Warden’s Blog…February ’22 (from a wet and windy notebook!)

24th February 2022

February is always busy on the Commons, as we race to get our clearance work finished before the birds start nesting and this year is definitely no exception.

It started with a good day for our volunteers on Tunbridge Wells Common, clearing scrub and bramble from our oldest heather area above the Victoria Grove, popping birch seedlings from the heather regeneration site below the Victoria Grove and carrying out a major litter-pick across the whole Common.

Volunteers tackling the scrub and bramble.

Then we commenced scraping much of the mulch left on last year’s two holly clearance sites near the Wellington Rocks, making a number of hibernacula for reptiles, small mammals and invertebrates, as well as hopefully exposing dormant seed from the original heathland vegetation.

Hibernacula for reptiles.

We also cut back the remains of the old, senescent, gorse hedge that used to run round the edge of the woodland between the Rocks and the Victoria Grove, to allow it to re-generate from the roots. Whilst we had the big machine there, we also filled some of the deep holes in the path behind the Rocks with sand dug from the nearby bank. This had the extra benefit of creating a new sandy scrape, which will no doubt give pleasure to the youngsters who play there, as well as providing more nesting opportunities for our rare solitary bees and wasps, for which the Commons are famous.

New sandy scrape.

We then moved the machines to the steep bank between St Helena and Gibraltar Cottage, where we have cleared lots of bramble and scrub to re-expose some of the rock outcrops there. We have got as much done with the big machines as possible and now we are just waiting to finish the remaining clearance by hand. I anticipate that we will have completed this work by the end of February. It is quite a few years since we last gave this area any serious attention, so the impact of the current clearance has been quite dramatic.

Scrub clearance on the bank between St Helena and Gibraltar Cottage.

Our third big project was completed last week, with the clearance of another significant amount of holly scrub between the Racecourse and Hungershall Park Rd. The paths that we created through the dense holly a couple of years ago have now been connected through to the long-established clearance by the Racecourse. This has flooded the new paths with light, so I hope to see signs of regeneration of the herb layer as we go into Spring. We will be putting in a new culvert in the ditch next to the Racecourse in the coming weeks to improve access to this area.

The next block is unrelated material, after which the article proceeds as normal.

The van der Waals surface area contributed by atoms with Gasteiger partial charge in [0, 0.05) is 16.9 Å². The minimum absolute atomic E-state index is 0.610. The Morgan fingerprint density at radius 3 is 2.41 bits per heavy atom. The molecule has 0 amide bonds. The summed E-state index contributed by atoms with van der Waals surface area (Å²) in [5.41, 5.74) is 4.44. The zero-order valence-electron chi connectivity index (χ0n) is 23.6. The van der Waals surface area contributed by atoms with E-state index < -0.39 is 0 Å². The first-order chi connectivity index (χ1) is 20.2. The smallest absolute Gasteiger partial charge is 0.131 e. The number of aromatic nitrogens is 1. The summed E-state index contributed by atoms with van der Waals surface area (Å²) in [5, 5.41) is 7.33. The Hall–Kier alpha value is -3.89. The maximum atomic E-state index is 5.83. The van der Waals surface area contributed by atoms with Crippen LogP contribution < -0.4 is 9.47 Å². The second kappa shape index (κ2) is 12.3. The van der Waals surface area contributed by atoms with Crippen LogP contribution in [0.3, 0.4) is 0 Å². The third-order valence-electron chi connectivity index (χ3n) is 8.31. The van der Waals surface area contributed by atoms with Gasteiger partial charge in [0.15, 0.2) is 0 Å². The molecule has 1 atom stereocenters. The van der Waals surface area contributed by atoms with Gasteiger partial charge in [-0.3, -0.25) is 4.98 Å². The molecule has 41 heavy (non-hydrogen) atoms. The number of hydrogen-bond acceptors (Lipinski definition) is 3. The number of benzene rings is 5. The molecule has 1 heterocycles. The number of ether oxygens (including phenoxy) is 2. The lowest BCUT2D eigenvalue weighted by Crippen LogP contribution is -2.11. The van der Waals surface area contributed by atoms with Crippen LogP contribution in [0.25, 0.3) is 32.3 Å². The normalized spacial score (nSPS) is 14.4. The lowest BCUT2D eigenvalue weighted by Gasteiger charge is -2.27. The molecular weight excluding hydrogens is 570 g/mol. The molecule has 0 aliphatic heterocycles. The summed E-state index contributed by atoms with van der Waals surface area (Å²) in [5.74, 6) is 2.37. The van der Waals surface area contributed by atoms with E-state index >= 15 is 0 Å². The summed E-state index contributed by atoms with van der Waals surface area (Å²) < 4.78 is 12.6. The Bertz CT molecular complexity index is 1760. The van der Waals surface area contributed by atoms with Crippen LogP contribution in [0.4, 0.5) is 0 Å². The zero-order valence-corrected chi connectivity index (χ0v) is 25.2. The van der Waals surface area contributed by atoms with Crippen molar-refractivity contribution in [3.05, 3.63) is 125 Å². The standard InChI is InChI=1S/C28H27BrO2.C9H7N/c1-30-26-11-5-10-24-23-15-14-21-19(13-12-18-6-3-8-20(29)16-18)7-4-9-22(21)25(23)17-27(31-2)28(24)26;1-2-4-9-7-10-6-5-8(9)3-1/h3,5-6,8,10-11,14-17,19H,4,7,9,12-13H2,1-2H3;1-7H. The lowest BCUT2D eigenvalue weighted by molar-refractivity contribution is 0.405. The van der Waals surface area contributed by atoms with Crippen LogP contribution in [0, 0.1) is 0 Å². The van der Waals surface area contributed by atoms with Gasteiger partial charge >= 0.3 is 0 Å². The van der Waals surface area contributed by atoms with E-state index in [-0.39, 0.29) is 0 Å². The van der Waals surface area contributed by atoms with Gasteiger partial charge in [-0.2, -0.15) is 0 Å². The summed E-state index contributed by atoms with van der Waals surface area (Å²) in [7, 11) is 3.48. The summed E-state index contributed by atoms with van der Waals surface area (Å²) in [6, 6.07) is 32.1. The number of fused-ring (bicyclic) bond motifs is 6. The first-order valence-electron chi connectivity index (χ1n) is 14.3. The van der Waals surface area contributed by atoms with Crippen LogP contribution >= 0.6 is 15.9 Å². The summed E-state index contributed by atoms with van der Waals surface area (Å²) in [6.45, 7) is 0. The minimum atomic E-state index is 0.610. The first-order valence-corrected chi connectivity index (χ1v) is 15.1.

Gemma and I have recently conducted walks on Tunbridge Wells Common with the short-listed candidates for my replacement when I retire later this year. We have some excellent applicants, which makes me feel a bit easier about handing responsibility on to someone else, although I must admit, it is all a bit disconcerting!

On top of all this, Storm Eunice has just passed through; it was quite impressive. I can’t remember anything that fierce since 1987, although mercifully it passed by quite quickly. The Commons did not suffer too much, mainly birch trees that came down on a few paths, we had it mostly cleared by Saturday afternoon. The exception of course was the big, triple stemmed oak near Brighton Lake that many of you will have seen. One stem came down partly across the A26, one stem fell back into the Common and lodged into adjacent tree tops and one remains standing at the time of writing this, although it should be being taken down in the next couple of days. It is now clear that the base of this tree and its roots had been decaying for some time, although there was no visual evidence to suggest anything was amiss. Thank goodness the ground wasn’t saturated as it was in 1987, things might have been a lot worse.

Damage caused by Storm Eunice.

Steve Budden